14 Mar

Justice denied


One primary premise of jurisprudence is that just not only should justice be done, it should be ‘seen’ to have been done. Unfortunately, often what passes of as legal justice is a travesty – this is true as much of India that comes burdened with a billion strong population and a colonial baggage, as of USA where the kangaroo court at Gitmo Bay gives ammunition for all lovers of liberty. And this travesty of justice comes to focus all the more in the recent acquittal of the murderers of model Jessica Lal.

In late February a judge acquitted all the accused in the murder case, castigating the shoddy investigation in the process. The Delhi Police took umbrage, and inspired by the massive public outrage, posted an appeal for retrial to the Delhi High Court, detailing 92 counts of how the previous charade of justice obfuscated on many of the prosecution’s evidences and arguments. Not to say that the Delhi Police did any good job. Their attempt at investigation is a comedy of errors with tragic undertones for the victims of the acquittal. Honestly, not much was expected from an investigation agency that comes circumscribed with a thousand pressures – and given that the accused murderer was the son of a Congress minister in Harayana, it could be expected from the beginning that justice would be denied, or hampered with. Unfortunately again, this is not the first time that such high profile murderers have got scott free. The recent BMW murderer (please consult the details by searching on Google), the Salman Khan incident wherein he bashed his SUV into sleeping people killing one on the spot in a drunken stupor, etc are just the tip of the iceberg. Of the numerous occasions where not so famous people, but powerful nontheless, have worked their zeal in putting justice off-track, the less said the better. It is true perhaps that the lady of justice is blind – it is true she cannot see injustice. Yes, it is an apt symbolism perhaps. Justice has always been the preserve of the rich and the powerful, in any case…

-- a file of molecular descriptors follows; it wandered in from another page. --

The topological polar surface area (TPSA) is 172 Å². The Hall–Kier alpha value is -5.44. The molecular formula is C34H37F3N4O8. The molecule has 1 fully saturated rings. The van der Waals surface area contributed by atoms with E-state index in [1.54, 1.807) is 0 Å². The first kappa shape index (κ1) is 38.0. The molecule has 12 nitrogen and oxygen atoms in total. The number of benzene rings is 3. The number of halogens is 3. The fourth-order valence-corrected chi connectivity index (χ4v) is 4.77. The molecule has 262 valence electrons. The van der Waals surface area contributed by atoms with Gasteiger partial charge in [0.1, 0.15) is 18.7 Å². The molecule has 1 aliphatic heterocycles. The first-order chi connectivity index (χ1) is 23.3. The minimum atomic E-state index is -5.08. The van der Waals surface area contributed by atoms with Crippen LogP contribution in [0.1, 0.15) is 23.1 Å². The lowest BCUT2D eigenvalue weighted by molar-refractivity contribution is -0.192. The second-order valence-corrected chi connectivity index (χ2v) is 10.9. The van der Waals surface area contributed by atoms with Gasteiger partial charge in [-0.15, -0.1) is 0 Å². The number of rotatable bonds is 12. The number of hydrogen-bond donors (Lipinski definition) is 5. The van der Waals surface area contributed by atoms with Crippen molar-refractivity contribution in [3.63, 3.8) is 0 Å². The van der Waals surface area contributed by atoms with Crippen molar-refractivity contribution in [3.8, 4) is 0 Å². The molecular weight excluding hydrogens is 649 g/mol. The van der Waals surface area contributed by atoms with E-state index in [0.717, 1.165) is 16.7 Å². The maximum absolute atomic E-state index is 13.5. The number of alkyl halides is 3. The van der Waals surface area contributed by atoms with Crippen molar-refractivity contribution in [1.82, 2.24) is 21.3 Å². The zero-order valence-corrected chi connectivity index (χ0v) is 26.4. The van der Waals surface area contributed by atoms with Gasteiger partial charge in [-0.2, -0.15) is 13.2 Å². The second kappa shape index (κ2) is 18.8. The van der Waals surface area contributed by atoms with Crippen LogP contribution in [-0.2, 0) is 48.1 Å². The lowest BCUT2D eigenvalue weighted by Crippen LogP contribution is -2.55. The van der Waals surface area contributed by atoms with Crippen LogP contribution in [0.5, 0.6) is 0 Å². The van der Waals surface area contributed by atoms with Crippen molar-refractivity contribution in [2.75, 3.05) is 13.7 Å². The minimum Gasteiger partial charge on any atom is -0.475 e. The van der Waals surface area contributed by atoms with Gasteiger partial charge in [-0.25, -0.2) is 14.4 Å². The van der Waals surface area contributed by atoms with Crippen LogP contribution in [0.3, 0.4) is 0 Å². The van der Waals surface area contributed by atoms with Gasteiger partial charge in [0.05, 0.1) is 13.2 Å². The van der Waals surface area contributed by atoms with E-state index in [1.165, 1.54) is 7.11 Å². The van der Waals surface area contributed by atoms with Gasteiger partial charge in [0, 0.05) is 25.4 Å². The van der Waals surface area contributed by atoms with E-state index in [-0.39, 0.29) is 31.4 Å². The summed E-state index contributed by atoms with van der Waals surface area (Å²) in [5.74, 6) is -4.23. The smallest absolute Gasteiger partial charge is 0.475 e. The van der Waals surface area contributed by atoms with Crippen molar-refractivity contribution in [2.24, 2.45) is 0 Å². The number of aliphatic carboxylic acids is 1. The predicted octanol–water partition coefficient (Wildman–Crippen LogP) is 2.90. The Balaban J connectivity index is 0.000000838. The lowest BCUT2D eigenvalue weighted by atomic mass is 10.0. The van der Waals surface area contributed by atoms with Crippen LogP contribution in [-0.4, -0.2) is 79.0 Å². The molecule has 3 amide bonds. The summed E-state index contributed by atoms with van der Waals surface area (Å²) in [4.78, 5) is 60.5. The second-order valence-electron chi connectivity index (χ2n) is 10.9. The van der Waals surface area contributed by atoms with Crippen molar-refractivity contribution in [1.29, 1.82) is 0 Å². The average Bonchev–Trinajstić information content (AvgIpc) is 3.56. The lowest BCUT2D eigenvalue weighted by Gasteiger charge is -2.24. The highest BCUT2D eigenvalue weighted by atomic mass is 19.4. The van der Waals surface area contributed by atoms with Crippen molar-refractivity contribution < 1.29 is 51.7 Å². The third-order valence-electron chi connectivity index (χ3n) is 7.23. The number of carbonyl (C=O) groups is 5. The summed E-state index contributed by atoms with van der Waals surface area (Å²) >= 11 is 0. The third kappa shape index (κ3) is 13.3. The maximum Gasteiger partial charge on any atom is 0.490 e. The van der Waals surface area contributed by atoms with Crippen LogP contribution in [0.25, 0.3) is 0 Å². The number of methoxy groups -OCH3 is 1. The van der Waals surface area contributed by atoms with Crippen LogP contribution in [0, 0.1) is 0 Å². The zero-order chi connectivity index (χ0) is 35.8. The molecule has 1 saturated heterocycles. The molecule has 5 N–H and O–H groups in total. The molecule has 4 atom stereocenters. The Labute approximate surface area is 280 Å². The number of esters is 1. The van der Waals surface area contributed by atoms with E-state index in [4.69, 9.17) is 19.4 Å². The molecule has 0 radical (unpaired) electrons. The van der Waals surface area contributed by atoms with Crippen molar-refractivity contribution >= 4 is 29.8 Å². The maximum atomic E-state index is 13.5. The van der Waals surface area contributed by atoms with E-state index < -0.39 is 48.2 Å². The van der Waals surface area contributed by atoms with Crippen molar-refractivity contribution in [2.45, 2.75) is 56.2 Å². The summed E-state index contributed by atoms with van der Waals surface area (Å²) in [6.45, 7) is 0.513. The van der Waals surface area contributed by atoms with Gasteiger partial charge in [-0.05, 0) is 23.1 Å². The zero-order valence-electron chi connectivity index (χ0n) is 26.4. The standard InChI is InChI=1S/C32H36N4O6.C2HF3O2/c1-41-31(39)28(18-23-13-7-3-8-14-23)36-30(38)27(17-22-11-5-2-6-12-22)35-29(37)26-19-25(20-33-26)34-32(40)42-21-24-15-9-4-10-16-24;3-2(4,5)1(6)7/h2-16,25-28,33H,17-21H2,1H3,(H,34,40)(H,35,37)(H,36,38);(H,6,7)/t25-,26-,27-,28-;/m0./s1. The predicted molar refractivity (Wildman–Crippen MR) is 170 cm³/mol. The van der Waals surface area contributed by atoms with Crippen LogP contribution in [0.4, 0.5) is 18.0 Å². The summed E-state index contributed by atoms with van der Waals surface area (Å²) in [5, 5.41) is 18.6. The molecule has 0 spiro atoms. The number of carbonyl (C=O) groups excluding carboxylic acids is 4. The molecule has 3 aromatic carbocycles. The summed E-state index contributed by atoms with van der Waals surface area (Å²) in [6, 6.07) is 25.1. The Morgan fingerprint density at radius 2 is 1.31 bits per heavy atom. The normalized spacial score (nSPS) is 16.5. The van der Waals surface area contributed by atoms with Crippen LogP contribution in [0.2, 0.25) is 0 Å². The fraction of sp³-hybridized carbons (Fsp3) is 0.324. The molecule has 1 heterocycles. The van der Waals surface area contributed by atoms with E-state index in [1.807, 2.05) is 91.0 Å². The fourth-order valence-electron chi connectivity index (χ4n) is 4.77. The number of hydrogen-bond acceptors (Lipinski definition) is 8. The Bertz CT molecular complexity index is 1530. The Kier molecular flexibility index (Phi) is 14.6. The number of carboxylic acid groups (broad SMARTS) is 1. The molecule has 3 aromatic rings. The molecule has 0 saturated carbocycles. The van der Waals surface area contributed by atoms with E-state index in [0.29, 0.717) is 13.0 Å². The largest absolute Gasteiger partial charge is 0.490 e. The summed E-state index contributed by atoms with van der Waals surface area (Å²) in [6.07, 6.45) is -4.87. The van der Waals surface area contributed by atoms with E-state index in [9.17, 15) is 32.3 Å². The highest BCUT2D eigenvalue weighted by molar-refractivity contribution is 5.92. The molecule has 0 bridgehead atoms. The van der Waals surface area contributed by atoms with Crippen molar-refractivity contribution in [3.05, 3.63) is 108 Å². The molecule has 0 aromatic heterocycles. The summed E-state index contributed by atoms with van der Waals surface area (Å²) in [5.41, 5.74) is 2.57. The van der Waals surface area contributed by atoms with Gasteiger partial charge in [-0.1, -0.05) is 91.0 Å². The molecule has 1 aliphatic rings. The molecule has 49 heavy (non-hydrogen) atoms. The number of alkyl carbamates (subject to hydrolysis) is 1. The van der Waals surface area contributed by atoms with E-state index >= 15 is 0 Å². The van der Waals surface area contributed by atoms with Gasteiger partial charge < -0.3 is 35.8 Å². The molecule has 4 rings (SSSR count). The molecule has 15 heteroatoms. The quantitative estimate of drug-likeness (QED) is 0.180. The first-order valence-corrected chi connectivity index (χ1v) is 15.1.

The good news is that the latest event has roused a public conscience that was in slumber. Perhaps something good will come out. Perhaps the high and the mighty in this democratic country have not forgotten an old motto:

vox populi vox dei (The voice of the people is the voice of God).